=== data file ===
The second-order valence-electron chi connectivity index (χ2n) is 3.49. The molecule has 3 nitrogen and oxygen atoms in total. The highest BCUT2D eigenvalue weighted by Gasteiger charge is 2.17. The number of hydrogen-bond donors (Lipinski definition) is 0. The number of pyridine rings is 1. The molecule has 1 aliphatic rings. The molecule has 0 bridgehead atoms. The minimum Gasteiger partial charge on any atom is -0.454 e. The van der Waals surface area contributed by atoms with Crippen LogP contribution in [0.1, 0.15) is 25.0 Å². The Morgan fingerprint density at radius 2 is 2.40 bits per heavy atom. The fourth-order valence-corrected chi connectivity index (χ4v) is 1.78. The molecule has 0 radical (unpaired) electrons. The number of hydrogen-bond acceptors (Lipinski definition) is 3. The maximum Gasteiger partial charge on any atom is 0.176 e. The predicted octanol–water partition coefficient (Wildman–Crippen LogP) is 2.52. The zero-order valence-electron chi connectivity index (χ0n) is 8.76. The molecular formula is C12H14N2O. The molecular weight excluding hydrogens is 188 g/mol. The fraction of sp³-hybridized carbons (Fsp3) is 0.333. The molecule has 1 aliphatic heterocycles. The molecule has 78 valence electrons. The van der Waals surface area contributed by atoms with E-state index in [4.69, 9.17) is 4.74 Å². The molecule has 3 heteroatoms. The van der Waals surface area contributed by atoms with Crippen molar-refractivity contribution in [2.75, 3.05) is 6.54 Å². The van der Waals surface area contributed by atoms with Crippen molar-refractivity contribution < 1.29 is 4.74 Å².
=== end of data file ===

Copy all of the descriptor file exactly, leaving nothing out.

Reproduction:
The second-order valence-electron chi connectivity index (χ2n) is 3.49. The molecule has 3 nitrogen and oxygen atoms in total. The highest BCUT2D eigenvalue weighted by Gasteiger charge is 2.17. The number of hydrogen-bond donors (Lipinski definition) is 0. The number of pyridine rings is 1. The molecule has 1 aliphatic rings. The molecule has 0 bridgehead atoms. The minimum Gasteiger partial charge on any atom is -0.454 e. The van der Waals surface area contributed by atoms with Crippen LogP contribution in [0.1, 0.15) is 25.0 Å². The Morgan fingerprint density at radius 2 is 2.40 bits per heavy atom. The fourth-order valence-corrected chi connectivity index (χ4v) is 1.78. The molecule has 0 radical (unpaired) electrons. The number of hydrogen-bond acceptors (Lipinski definition) is 3. The maximum Gasteiger partial charge on any atom is 0.176 e. The predicted octanol–water partition coefficient (Wildman–Crippen LogP) is 2.52. The zero-order valence-electron chi connectivity index (χ0n) is 8.76. The molecular formula is C12H14N2O. The molecular weight excluding hydrogens is 188 g/mol. The fraction of sp³-hybridized carbons (Fsp3) is 0.333. The molecule has 1 aliphatic heterocycles. The molecule has 78 valence electrons. The van der Waals surface area contributed by atoms with E-state index in [4.69, 9.17) is 4.74 Å². The molecule has 3 heteroatoms. The van der Waals surface area contributed by atoms with Crippen molar-refractivity contribution in [2.75, 3.05) is 6.54 Å². The van der Waals surface area contributed by atoms with Crippen molar-refractivity contribution < 1.29 is 4.74 Å².